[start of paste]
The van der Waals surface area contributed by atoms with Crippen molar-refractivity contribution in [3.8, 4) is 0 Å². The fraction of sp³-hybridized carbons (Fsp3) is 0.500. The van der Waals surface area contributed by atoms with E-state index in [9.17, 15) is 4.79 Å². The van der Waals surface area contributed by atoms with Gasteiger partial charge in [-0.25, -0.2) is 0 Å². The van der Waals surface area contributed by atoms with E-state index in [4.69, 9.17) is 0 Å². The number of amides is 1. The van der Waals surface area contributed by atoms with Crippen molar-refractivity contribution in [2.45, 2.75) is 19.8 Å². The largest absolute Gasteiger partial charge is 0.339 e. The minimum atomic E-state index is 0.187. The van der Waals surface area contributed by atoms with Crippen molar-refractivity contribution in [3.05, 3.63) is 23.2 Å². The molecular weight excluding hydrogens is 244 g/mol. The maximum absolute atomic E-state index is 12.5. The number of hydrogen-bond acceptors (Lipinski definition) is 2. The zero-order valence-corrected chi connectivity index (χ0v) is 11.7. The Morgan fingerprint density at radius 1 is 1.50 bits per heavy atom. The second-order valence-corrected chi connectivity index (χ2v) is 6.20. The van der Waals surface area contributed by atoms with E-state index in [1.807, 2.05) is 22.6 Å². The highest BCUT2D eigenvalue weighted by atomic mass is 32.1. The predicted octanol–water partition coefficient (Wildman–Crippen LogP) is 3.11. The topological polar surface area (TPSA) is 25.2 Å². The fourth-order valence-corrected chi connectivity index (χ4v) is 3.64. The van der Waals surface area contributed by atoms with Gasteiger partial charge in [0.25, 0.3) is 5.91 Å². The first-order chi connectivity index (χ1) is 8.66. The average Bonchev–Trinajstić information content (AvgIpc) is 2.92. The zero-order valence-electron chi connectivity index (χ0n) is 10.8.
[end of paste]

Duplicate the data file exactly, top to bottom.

The van der Waals surface area contributed by atoms with Crippen molar-refractivity contribution in [3.8, 4) is 0 Å². The fraction of sp³-hybridized carbons (Fsp3) is 0.500. The van der Waals surface area contributed by atoms with E-state index in [9.17, 15) is 4.79 Å². The van der Waals surface area contributed by atoms with Gasteiger partial charge in [-0.25, -0.2) is 0 Å². The van der Waals surface area contributed by atoms with E-state index in [4.69, 9.17) is 0 Å². The number of amides is 1. The van der Waals surface area contributed by atoms with Crippen molar-refractivity contribution in [2.45, 2.75) is 19.8 Å². The largest absolute Gasteiger partial charge is 0.339 e. The minimum atomic E-state index is 0.187. The van der Waals surface area contributed by atoms with Crippen molar-refractivity contribution in [3.05, 3.63) is 23.2 Å². The molecular weight excluding hydrogens is 244 g/mol. The maximum absolute atomic E-state index is 12.5. The number of hydrogen-bond acceptors (Lipinski definition) is 2. The zero-order valence-corrected chi connectivity index (χ0v) is 11.7. The Morgan fingerprint density at radius 1 is 1.50 bits per heavy atom. The second-order valence-corrected chi connectivity index (χ2v) is 6.20. The van der Waals surface area contributed by atoms with E-state index in [1.807, 2.05) is 22.6 Å². The highest BCUT2D eigenvalue weighted by atomic mass is 32.1. The predicted octanol–water partition coefficient (Wildman–Crippen LogP) is 3.11. The topological polar surface area (TPSA) is 25.2 Å². The fourth-order valence-corrected chi connectivity index (χ4v) is 3.64. The van der Waals surface area contributed by atoms with Gasteiger partial charge in [0.25, 0.3) is 5.91 Å². The first-order chi connectivity index (χ1) is 8.66. The average Bonchev–Trinajstić information content (AvgIpc) is 2.92. The zero-order valence-electron chi connectivity index (χ0n) is 10.8.